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by Muriel Rukeyser
The Feminist Press, $16.95 (paper)
This year marks the centenary of Muriel Rukeyser’s birth. It’s also the first time Savage Coast has been published. The manuscript, along with the rejection letter from Rukeyser’s editor, languished in a misplaced file in the Library of Congress until my colleague and friend Rowena Kennedy-Epstein recovered it. As I remember it, Rowena’s joy and astonishment upon first encountering the manuscript were mixed with dismay at the fact that the novel had remained unrecovered for so long. Along with other publications and events celebrating the Rukeyser centenary, Savage Coast should draw renewed attention to Rukeyser’s life and work.
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Although Rukeyser’s work is included in the most recent editions of the Norton Anthology of Poetry and the Norton Anthology of Modern and Contemporary American Poetry—two heavily relied upon texts for high school and undergraduate English classes—I first encountered Rukeyser’s poems in graduate school. I read her long poem “The Book of the Dead,” which appeared in her second book of poems, U.S. 1, published in 1938. (Rukeyser had already won the Yale Younger Poets Award for her first book Theory of Flight.) “The Book of the Dead” provides an account of the Hawks Nest Tunnel disaster, in which laborers digging a tunnel for a hydroelectric project in West Virginia were exposed to silica the power companies heading the project knew was there. The laborers, most of them African Americans who had traveled to West Virginia in search of work during the Depression, were effectively inhaling glass. Hundreds died of silicosis.
“The Book of the Dead” opens and closes with lyric sections, framing itself with what most readers would recognize as poetry. Within this frame are transcripts of Congressional hearings, testimonies, and conversations. Polyvocal and polygenred, the poem suggests that the restrictions of traditional lyric poetry—in which a single speaker sings in a singular voice—can be loosened to accommodate writing that is political as well as musical, documentary as well as imaginative. By linking working-class and racial oppression to environmental damage, “The Book of the Dead” also illustrates Rukeyser’s conviction that poetry can be held responsible for social and environmental justice. When Rukeyser speaks of “a landscape mirrored in these men” she means it both literally and figuratively. Silica makes glass, which makes mirrors. Like the earth they dug into, the men digging the tunnel were destroyed from the inside.
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Savage Coast also underscores the impact of an environment on the people who inhabit it. In the opening scene of the novel, which is set during the first five days of the Spanish Civil War, the American protagonist, Helen, travels from France to Spain by train. From her sleeper car, she muses: “Now she could gather herself firmly in, twist in the sleeper, lie with her eyes washed over by black countryside pouring past, streaming over her as she stared out.” The year is 1936. Helen is a writer in her early twenties on her way to Barcelona to report on the People’s Olympiad, an international athletic event organized in protest of the Olympic Games to be hosted in Hitler-run Germany later that year. Helen’s story is the story of the place she allows to stream over and shape her. The result is a novel about what it feels like to be an emerging political, intellectual, and oftentimes romantic woman in a country at war. Like “The Book of the Dead,” Savage Coast is formally radical, weaving lyric poetry, transcripts, documents, radio broadcasts, and lists into the texture of the novel. In the same way that Rukeyser pushes poetry to hold a complexity of voices, she pushes realist fiction to draw on all of its documentary powers to tell a modern story.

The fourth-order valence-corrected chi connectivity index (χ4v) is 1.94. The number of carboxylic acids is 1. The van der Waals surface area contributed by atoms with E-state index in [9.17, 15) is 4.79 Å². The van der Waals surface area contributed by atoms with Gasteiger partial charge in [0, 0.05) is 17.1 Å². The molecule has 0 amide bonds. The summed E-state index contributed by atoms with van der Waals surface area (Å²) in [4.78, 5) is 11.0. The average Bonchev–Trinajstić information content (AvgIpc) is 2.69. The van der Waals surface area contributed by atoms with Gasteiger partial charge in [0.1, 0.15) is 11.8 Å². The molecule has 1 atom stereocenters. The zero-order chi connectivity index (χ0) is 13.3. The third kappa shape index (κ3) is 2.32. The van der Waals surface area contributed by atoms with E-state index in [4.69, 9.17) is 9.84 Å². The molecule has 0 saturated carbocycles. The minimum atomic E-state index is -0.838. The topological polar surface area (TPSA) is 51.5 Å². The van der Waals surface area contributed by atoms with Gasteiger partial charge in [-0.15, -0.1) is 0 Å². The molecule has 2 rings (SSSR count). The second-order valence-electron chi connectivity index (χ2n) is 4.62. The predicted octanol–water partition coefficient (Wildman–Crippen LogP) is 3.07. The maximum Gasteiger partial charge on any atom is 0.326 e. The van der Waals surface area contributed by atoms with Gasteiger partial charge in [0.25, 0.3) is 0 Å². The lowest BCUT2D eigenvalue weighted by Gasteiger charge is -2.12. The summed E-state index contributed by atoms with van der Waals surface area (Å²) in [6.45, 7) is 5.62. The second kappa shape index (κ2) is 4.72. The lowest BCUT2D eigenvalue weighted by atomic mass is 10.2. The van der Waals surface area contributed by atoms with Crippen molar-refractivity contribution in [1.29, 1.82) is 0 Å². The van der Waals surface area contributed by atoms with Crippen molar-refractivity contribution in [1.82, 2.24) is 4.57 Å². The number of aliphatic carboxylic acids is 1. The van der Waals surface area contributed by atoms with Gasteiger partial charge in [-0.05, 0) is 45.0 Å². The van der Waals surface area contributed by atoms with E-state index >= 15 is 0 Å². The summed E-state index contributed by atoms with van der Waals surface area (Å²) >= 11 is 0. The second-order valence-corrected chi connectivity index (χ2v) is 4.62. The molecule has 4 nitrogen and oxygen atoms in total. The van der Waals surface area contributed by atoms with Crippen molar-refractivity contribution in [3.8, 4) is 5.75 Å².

Besides being documentary, experimental, and political, Savage Coast is also autobiographical. Like her protagonist Helen, Rukeyser was sent by a literary journal to Barcelona in 1936 to report on the People’s Olympiad and ended up reporting on the first days of the Spanish Civil War instead. (She published a number of essays about this experience. One of them, “We Came For Games,” appeared in Esquire and is reprinted at the back of Savage Coast.) Rukeyser wrote the novel soon after returning from Spain, but when she submitted it to the editor who would publish her poetry collection U.S. 1, he cruelly rejected it. What most likely made the novel objectionable in 1937—its blurring of fact and fiction, its complicated narrator, its open structure, its formal gambles—should make it particularly exciting to scholars, poets, and readers of contemporary novels such as, say, Sheila Heti’s much-talked-about How Should A Person Be? (2012), a loosely-plotted book that includes e-mail correspondence, essays, sections written as a play, and transcripts of conversations. Heti’s novel reads as much as autobiography as anything else: her “characters” are her real-life friends, and her protagonist is also named Sheila. A recent college graduate in present-day Toronto, Sheila is anxious to establish herself as a writer and, as the book’s title indicates, a person. But the coming-of-age climate for a college-educated woman like Helen, who is single, Jewish, liberal, and traveling alone in Europe, would have been more charged in 1936 than in 2012. (The Introduction to Savage Coast reminds us that by 1936 Rukeyser “had traveled to report on the Scottsboro trial and was jailed for ‘fraternizing’ with African Americans in 1933.”) Helen’s serendipitous presence in Spain radicalizes her—politically, sexually, and intellectually. She thinks, “I’ve been wanting a country like this for a long time; I thought perhaps there was none.”